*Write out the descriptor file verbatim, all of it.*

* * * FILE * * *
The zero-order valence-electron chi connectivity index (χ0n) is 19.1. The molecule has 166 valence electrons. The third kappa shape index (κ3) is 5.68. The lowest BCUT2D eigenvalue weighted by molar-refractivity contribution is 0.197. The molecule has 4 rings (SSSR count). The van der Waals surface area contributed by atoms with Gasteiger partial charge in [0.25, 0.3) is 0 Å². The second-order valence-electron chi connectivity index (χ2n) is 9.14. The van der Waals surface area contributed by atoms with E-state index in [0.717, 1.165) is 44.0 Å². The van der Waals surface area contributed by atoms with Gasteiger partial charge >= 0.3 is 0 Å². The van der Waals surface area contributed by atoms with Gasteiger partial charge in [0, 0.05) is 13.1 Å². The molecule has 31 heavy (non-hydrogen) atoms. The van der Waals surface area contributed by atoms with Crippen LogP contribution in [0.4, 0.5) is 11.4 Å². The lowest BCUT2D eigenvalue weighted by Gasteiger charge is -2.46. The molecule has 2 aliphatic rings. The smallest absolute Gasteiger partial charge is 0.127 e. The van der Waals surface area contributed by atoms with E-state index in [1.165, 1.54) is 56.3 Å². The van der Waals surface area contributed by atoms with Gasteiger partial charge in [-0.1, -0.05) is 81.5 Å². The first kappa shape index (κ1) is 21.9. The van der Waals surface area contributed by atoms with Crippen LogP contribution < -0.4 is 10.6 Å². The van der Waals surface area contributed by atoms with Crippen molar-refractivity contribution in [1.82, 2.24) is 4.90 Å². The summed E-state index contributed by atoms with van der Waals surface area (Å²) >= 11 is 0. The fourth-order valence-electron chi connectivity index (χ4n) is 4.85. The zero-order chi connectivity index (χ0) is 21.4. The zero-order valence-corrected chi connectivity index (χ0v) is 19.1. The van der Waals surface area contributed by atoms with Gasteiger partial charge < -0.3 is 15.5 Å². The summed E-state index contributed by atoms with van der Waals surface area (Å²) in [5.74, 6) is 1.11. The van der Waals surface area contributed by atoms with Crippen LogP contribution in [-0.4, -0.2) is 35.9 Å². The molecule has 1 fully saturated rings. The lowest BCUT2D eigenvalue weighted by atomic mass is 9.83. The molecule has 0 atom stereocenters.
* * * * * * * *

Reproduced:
The zero-order valence-electron chi connectivity index (χ0n) is 19.1. The molecule has 166 valence electrons. The third kappa shape index (κ3) is 5.68. The lowest BCUT2D eigenvalue weighted by molar-refractivity contribution is 0.197. The molecule has 4 rings (SSSR count). The van der Waals surface area contributed by atoms with Gasteiger partial charge in [0.25, 0.3) is 0 Å². The second-order valence-electron chi connectivity index (χ2n) is 9.14. The van der Waals surface area contributed by atoms with E-state index in [0.717, 1.165) is 44.0 Å². The van der Waals surface area contributed by atoms with Gasteiger partial charge >= 0.3 is 0 Å². The van der Waals surface area contributed by atoms with Gasteiger partial charge in [0, 0.05) is 13.1 Å². The molecule has 31 heavy (non-hydrogen) atoms. The van der Waals surface area contributed by atoms with Crippen LogP contribution in [0.4, 0.5) is 11.4 Å². The lowest BCUT2D eigenvalue weighted by Gasteiger charge is -2.46. The molecule has 2 aliphatic rings. The smallest absolute Gasteiger partial charge is 0.127 e. The van der Waals surface area contributed by atoms with E-state index in [1.165, 1.54) is 56.3 Å². The van der Waals surface area contributed by atoms with Gasteiger partial charge in [-0.1, -0.05) is 81.5 Å². The first kappa shape index (κ1) is 21.9. The van der Waals surface area contributed by atoms with Crippen LogP contribution < -0.4 is 10.6 Å². The van der Waals surface area contributed by atoms with Crippen molar-refractivity contribution in [1.82, 2.24) is 4.90 Å². The summed E-state index contributed by atoms with van der Waals surface area (Å²) >= 11 is 0. The fourth-order valence-electron chi connectivity index (χ4n) is 4.85. The zero-order chi connectivity index (χ0) is 21.4. The zero-order valence-corrected chi connectivity index (χ0v) is 19.1. The van der Waals surface area contributed by atoms with Gasteiger partial charge < -0.3 is 15.5 Å². The summed E-state index contributed by atoms with van der Waals surface area (Å²) in [5.74, 6) is 1.11. The van der Waals surface area contributed by atoms with Crippen LogP contribution in [-0.4, -0.2) is 35.9 Å². The molecule has 1 fully saturated rings. The lowest BCUT2D eigenvalue weighted by atomic mass is 9.83. The molecule has 0 atom stereocenters.